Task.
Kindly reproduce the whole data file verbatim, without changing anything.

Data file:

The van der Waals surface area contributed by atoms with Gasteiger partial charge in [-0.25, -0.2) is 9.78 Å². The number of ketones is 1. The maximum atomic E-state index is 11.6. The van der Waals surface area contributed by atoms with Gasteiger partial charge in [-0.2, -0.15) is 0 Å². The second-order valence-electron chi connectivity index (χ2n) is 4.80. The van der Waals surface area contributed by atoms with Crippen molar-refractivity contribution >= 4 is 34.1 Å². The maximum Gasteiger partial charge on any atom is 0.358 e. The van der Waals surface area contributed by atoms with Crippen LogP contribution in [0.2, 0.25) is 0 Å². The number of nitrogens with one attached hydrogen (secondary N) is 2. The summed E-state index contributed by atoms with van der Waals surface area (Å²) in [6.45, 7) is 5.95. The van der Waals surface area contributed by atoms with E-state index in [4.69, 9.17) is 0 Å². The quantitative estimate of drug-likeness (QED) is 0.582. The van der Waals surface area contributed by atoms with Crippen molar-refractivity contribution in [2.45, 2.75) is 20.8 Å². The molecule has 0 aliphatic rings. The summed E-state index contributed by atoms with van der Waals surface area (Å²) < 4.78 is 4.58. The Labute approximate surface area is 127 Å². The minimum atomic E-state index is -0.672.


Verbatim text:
The van der Waals surface area contributed by atoms with Gasteiger partial charge in [-0.25, -0.2) is 9.78 Å². The number of ketones is 1. The maximum atomic E-state index is 11.6. The van der Waals surface area contributed by atoms with Gasteiger partial charge in [-0.2, -0.15) is 0 Å². The second-order valence-electron chi connectivity index (χ2n) is 4.80. The van der Waals surface area contributed by atoms with Crippen molar-refractivity contribution >= 4 is 34.1 Å². The maximum Gasteiger partial charge on any atom is 0.358 e. The van der Waals surface area contributed by atoms with Crippen LogP contribution in [0.2, 0.25) is 0 Å². The number of nitrogens with one attached hydrogen (secondary N) is 2. The summed E-state index contributed by atoms with van der Waals surface area (Å²) in [6.45, 7) is 5.95. The van der Waals surface area contributed by atoms with E-state index in [4.69, 9.17) is 0 Å². The quantitative estimate of drug-likeness (QED) is 0.582. The van der Waals surface area contributed by atoms with Crippen molar-refractivity contribution in [2.45, 2.75) is 20.8 Å². The molecule has 0 aliphatic rings. The summed E-state index contributed by atoms with van der Waals surface area (Å²) < 4.78 is 4.58. The Labute approximate surface area is 127 Å². The minimum atomic E-state index is -0.672.